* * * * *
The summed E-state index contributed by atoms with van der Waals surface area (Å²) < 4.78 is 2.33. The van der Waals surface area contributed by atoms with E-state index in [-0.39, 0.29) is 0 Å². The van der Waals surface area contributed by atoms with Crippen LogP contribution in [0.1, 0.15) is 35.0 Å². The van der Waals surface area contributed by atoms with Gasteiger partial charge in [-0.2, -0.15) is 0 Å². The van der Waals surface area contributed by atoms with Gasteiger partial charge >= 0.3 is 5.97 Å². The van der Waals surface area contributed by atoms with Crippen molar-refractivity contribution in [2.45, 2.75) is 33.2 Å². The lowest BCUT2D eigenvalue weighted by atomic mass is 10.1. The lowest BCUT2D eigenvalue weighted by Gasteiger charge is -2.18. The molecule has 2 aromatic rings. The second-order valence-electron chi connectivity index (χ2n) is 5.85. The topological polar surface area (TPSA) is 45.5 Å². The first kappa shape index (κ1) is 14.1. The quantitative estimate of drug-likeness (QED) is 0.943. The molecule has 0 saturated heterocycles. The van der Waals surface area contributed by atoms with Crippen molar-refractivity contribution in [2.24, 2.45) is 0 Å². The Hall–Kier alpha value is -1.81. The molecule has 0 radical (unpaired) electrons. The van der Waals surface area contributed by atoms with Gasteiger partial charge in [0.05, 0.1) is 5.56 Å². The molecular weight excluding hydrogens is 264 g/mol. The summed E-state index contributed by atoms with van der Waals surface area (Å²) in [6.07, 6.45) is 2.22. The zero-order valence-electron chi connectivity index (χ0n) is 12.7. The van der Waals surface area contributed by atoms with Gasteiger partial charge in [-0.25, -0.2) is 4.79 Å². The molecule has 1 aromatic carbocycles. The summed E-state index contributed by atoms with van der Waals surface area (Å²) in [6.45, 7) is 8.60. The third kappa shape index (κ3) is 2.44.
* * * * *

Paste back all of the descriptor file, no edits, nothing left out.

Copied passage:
The summed E-state index contributed by atoms with van der Waals surface area (Å²) < 4.78 is 2.33. The van der Waals surface area contributed by atoms with E-state index in [-0.39, 0.29) is 0 Å². The van der Waals surface area contributed by atoms with Crippen LogP contribution in [0.1, 0.15) is 35.0 Å². The van der Waals surface area contributed by atoms with Gasteiger partial charge in [-0.2, -0.15) is 0 Å². The van der Waals surface area contributed by atoms with Gasteiger partial charge >= 0.3 is 5.97 Å². The van der Waals surface area contributed by atoms with Crippen molar-refractivity contribution in [2.45, 2.75) is 33.2 Å². The lowest BCUT2D eigenvalue weighted by atomic mass is 10.1. The lowest BCUT2D eigenvalue weighted by Gasteiger charge is -2.18. The molecule has 2 aromatic rings. The second-order valence-electron chi connectivity index (χ2n) is 5.85. The topological polar surface area (TPSA) is 45.5 Å². The first kappa shape index (κ1) is 14.1. The quantitative estimate of drug-likeness (QED) is 0.943. The molecule has 0 saturated heterocycles. The van der Waals surface area contributed by atoms with Crippen molar-refractivity contribution in [2.24, 2.45) is 0 Å². The Hall–Kier alpha value is -1.81. The molecule has 0 radical (unpaired) electrons. The van der Waals surface area contributed by atoms with Gasteiger partial charge in [0.05, 0.1) is 5.56 Å². The molecular weight excluding hydrogens is 264 g/mol. The summed E-state index contributed by atoms with van der Waals surface area (Å²) in [6.07, 6.45) is 2.22. The zero-order valence-electron chi connectivity index (χ0n) is 12.7. The van der Waals surface area contributed by atoms with Gasteiger partial charge in [-0.25, -0.2) is 4.79 Å². The molecule has 1 aromatic carbocycles. The summed E-state index contributed by atoms with van der Waals surface area (Å²) in [6.45, 7) is 8.60. The third kappa shape index (κ3) is 2.44.